I have always loved trains. Not in the ‘I must have toy trains’ kind of way, but in the love and awe over this large machine that went so fast. I see that same love in my son’s eyes today. On our little travels across the state of New Mexico, we always managed to see at least one train. Sometimes, multiple trains and the wonderment or excitement never faded. Every time, someone would announce the sighting of a train and we’d look out our car windows with ridiculously huge smiles on our faces. Seeing the trains always made every drive way more fun!!
As a child growing up on the Florida gulf coast, seeing different birds on a daily basis was quite normal; all different colors, sizes, and shapes. I remember many times fishing with my family, enjoying the outdoors and watching the birds wading in and out of the water for food. The roseate spoonbill was always one of my favorites. Like the American Flamingo, they get their pink color from their diet. This particular bird was not camera shy and allowed me to get up quite close to just sit, watch, and snap away.
A wonderful article, of a dear friend of mine, just came out in The New Spirit Journal. Mirabai Starr is one of those people you feel walk into a room as she projects love and happiness everywhere she goes. It was truly an honor to take this photo of her and be a small part of her journey in this crazy life.
Many of us love to fish and enjoy the outdoors but how many of us do not think about something as simple as the fishing line. We buy what we need to catch the fish but that is as far as it goes. If it breaks we fix it or replace it but what do we do with the broken line? It can be a vicious hazard to many different kinds of birds, causing not only serious injuries but sometimes death.
When a bird gets entangled in a fishing line they tend to struggle which only tightens the line. The bird also has movement restriction that can cause a lack of flight or drowning. If the line is around the bill, it can cause starvation just as swallowing the line restricts food digestion. The line can easily be picked up by birds who mistaken it for nesting materials. This not only can harm the hatchlings but can cause future bird populations to decrease.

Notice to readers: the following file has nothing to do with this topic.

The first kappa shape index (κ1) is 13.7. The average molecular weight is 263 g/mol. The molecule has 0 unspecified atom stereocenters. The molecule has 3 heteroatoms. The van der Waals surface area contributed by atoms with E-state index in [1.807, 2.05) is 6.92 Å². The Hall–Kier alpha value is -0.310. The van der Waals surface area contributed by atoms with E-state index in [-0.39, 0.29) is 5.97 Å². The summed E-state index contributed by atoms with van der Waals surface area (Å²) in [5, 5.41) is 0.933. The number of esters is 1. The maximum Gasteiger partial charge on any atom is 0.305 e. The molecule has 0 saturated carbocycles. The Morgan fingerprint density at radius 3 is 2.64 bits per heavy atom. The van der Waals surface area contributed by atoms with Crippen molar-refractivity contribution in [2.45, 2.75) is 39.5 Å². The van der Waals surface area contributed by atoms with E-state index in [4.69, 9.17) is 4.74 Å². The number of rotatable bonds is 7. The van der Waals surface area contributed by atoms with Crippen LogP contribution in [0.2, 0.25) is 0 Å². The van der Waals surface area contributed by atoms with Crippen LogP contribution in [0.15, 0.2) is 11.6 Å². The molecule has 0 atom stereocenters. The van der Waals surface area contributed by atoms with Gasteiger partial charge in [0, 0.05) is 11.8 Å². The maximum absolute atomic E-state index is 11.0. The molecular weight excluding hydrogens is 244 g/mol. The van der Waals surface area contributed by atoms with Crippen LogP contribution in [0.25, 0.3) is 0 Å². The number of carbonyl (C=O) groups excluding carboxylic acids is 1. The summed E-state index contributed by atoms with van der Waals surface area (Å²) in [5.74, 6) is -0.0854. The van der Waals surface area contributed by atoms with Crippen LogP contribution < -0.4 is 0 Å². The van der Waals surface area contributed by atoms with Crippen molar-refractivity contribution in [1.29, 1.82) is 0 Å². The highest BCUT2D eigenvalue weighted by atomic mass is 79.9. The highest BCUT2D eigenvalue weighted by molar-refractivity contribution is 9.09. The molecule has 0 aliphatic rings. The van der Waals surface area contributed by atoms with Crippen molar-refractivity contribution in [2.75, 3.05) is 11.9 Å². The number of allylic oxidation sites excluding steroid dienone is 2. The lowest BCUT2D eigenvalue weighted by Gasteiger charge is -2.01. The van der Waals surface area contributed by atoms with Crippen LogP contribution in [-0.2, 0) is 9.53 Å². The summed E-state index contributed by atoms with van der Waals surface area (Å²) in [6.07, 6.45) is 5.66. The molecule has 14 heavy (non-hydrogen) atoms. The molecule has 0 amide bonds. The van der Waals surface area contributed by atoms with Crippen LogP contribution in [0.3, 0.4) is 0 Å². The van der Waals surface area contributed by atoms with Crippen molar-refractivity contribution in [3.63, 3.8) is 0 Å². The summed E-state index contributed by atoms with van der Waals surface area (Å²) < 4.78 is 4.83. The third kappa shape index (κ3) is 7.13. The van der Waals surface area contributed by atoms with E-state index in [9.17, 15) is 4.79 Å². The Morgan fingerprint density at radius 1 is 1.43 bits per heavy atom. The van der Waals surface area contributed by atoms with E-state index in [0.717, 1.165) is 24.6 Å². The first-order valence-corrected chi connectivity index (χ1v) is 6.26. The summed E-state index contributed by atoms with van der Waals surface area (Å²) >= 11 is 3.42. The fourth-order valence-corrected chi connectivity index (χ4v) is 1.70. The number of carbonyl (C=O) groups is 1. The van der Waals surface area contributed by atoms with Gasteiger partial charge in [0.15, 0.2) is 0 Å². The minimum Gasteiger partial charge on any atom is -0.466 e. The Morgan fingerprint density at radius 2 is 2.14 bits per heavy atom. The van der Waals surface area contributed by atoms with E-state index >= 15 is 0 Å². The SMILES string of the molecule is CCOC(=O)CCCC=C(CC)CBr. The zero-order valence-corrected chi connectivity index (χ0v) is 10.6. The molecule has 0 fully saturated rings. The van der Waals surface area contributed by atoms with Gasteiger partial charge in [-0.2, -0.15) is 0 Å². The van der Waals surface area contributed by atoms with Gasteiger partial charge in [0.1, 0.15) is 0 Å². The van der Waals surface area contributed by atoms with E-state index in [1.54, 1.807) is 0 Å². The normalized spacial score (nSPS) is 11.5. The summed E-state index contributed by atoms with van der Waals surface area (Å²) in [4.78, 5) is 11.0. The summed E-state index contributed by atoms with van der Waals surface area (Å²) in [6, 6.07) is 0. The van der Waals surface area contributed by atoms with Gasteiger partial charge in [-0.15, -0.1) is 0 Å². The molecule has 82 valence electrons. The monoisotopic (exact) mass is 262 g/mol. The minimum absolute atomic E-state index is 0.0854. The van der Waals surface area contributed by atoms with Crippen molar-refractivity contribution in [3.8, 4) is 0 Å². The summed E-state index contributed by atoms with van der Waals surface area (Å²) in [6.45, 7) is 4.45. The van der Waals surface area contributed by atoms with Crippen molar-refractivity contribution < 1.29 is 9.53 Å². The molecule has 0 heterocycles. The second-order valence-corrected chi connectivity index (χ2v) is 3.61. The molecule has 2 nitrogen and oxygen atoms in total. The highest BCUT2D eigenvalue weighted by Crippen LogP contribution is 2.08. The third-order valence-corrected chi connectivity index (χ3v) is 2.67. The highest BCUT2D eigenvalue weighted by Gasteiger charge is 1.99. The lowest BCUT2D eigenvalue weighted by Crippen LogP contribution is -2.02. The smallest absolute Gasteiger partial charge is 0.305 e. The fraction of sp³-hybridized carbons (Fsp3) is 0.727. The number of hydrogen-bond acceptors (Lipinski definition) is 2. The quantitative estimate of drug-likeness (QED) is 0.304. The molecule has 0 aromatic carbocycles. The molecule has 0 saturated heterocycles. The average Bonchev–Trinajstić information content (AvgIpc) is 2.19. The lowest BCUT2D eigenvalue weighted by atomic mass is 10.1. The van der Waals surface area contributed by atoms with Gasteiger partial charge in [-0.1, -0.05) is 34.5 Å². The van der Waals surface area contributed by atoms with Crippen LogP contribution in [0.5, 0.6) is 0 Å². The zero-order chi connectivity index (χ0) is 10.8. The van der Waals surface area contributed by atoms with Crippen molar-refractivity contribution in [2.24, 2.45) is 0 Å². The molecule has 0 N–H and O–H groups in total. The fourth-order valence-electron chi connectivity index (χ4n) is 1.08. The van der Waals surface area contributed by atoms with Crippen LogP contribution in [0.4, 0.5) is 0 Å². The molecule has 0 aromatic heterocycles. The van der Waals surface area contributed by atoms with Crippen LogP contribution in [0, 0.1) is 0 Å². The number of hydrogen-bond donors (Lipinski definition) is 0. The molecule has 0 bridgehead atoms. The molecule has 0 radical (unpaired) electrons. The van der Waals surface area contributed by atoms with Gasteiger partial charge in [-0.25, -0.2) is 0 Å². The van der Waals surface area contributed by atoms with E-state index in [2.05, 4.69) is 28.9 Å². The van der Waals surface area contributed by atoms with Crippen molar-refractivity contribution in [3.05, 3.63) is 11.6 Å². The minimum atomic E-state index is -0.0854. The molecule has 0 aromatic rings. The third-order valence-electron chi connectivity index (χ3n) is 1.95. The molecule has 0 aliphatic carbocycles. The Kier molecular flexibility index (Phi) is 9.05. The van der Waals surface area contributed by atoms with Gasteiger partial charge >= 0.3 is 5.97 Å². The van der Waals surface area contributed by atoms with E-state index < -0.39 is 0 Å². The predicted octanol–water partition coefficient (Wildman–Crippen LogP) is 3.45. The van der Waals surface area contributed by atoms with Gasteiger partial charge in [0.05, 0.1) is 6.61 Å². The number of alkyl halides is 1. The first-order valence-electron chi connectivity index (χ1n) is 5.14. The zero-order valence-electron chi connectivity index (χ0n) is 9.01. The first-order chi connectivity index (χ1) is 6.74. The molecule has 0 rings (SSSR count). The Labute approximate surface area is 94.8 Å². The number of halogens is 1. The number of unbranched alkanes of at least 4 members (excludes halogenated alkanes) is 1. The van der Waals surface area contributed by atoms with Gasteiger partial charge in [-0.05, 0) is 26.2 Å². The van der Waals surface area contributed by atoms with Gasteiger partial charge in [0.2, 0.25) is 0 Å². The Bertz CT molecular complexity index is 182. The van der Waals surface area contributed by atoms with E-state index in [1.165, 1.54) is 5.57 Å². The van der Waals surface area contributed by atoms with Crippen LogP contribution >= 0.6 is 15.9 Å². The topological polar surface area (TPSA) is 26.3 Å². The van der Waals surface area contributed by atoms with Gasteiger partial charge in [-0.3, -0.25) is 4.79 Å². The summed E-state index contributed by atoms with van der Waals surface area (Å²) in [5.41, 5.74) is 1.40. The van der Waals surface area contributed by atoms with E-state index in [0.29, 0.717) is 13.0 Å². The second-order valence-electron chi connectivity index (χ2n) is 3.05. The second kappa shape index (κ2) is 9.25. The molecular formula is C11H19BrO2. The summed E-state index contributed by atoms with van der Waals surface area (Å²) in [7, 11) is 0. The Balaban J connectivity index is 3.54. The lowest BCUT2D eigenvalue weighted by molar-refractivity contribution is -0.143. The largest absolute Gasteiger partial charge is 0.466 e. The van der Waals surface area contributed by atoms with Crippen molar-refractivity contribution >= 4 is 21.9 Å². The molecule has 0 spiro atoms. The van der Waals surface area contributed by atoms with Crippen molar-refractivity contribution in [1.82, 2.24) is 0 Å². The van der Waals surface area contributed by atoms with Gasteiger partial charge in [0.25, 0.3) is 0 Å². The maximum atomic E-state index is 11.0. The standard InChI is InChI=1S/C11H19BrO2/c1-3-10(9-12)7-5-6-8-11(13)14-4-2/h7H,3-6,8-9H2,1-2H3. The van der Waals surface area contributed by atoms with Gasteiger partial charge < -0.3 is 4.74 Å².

Hooks and sinkers are Just as harmful as the fishing line. Hooks can lead to serious infections and the sinkers can cause lead poisoning along with suffering from ingestion.
What can we all do to help the birds? Start by discarding any line that you come across or break while fishing. States like Florida have a monofilament recovery and recycling program where people can deposit old fishing line they find. Many areas have phone numbers posted to call if you find a bird entangled with line or a fishing hook, including bird rescue organizations.
The most important thing is to be aware of your surroundings and how each action we make can help or harm our planet.
Originally built in 1932 by the CCC, this bridge is located at Hillsborough State Park in Florida.
It’s a lovely park with a few trails to take in the almost primordial forest. There is an abundant amount of life that we found in just two visits that includes a variety of spiders, lizards, birds, alligators, snakes, and insects. The only negative that I could find was the mosquitoes but that was quickly resolved with some natural eucalyptus spray found in stores.
There is camping for rv and tents. The sites are nice and mostly covered with trees.
Curiosity got the best of me one day and I took a drive down a dirt road located in the northwest Rio Rancho, New Mexico area. With intentions to take photos of the small canyon that I believed to be at the end, I came across this beauty all by its lonesome. There was another vehicle at the bottom of the canyon that was tossed over like piece of trash. This one seemed to have been given another fate and left for me to look through and photograph. With appreciation and a sense of reverence, I captured it forever; unchanged.
The family and I took a hike up to Williams Lake yesterday. It was exhilarating and gorgeous!!
Williams Lake sits at 10,040 ft above sea level, surrounded by Taos Mountain and Wheeler Peak. This is a beautiful hike and can be quite challenging without the proper foot-wear in the early fall. We hiked up there in sneakers and slid quite a bit. It wound up being fun but fell a few times. I have a few bruises to show for it!All-in-all it was so worth it!!